Went there a week ago. For people living on the UWS, I'd say for the most part, the restaurant replaces making a trip down to mid-Manhattan. I thought the pan-chan was very good and the bibimbap was fine (thought the fake crab meat included was a little odd). The only issue I had was the bulgogi which was just ok - (a little too sweet). There is no grilling at the table and I'm very biased towards cooking one's own. I'd say go to midtown if you want barbecue and grill you own. Otherwise, you can save yourself the trip.
i don't get over to the west side too often but if i do i'll check the place out (not that i'm an expert, but i'm korean, so that does count for something :-)). it's good to see korean branching out to other parts of the city. i could use one near me over on the upper east. but i thought i'd let you know about a few of your dishes.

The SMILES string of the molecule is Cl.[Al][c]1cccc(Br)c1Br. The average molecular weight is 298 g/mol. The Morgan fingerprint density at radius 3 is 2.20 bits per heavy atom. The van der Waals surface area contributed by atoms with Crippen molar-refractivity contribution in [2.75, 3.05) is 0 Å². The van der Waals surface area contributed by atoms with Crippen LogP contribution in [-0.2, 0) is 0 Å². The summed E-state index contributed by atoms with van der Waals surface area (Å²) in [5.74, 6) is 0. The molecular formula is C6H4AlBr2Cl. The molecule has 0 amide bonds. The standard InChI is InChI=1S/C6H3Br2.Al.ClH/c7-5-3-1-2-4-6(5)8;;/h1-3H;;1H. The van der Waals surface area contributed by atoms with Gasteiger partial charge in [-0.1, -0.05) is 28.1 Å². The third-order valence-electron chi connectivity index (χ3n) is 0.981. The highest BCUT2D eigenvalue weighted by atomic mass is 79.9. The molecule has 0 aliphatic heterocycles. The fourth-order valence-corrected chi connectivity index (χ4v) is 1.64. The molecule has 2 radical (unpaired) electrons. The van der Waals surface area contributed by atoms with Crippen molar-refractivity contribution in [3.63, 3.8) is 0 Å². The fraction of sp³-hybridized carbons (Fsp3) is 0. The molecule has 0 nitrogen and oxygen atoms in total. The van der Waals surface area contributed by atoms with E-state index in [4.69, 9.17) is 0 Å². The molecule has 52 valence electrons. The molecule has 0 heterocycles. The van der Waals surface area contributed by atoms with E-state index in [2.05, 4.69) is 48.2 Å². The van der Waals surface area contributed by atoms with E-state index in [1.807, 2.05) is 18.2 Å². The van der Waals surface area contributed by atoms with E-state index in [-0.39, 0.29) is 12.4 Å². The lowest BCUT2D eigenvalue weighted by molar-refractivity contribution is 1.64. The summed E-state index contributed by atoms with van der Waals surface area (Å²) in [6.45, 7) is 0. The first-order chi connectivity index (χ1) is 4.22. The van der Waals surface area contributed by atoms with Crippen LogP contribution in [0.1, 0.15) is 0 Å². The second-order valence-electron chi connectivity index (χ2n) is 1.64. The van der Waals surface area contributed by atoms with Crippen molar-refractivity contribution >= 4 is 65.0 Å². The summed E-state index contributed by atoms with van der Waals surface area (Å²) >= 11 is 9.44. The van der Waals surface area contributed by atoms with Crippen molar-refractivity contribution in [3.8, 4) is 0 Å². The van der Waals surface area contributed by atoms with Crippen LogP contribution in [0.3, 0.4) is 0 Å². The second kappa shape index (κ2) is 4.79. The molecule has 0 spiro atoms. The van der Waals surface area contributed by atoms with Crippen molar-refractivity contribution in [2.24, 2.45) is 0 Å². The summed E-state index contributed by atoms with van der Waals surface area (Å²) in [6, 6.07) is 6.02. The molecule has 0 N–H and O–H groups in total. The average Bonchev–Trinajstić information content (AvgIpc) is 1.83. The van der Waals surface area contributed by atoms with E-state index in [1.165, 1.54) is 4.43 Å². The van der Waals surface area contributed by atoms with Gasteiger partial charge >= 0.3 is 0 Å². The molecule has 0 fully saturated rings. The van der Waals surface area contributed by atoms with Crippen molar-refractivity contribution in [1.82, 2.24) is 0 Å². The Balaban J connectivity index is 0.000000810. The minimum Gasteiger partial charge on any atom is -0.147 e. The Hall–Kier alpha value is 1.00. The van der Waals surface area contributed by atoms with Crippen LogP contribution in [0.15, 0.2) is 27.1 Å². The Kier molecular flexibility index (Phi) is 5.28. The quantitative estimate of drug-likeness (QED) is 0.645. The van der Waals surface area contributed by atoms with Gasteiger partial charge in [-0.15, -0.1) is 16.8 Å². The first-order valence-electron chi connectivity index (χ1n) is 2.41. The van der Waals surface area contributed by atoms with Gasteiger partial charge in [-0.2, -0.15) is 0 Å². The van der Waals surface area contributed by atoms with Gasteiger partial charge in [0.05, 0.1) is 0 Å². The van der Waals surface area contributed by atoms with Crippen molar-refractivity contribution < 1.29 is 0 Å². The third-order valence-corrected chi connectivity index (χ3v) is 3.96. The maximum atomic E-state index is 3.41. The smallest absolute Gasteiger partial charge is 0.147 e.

the rice cakes in spicy sauce is called duk boki. along with haemul pajun it's one of the mainstay korean appetizers which everyone loves. jim leff loves the dukboki at kang suh on 32nd b/w 5th and 6th. i haven't tried it there but recently i had some at kum gang san which is across the street from there. it was quite good.
that cold, sweet spicy herby drink i think is called shik-hae. it takes a little getting used to, but i think it's a great end of the meal washer downer. it should taste of honey and cinnamon. my favorite part is eating the little bits of rice floating on the bottom of the cup. yummy.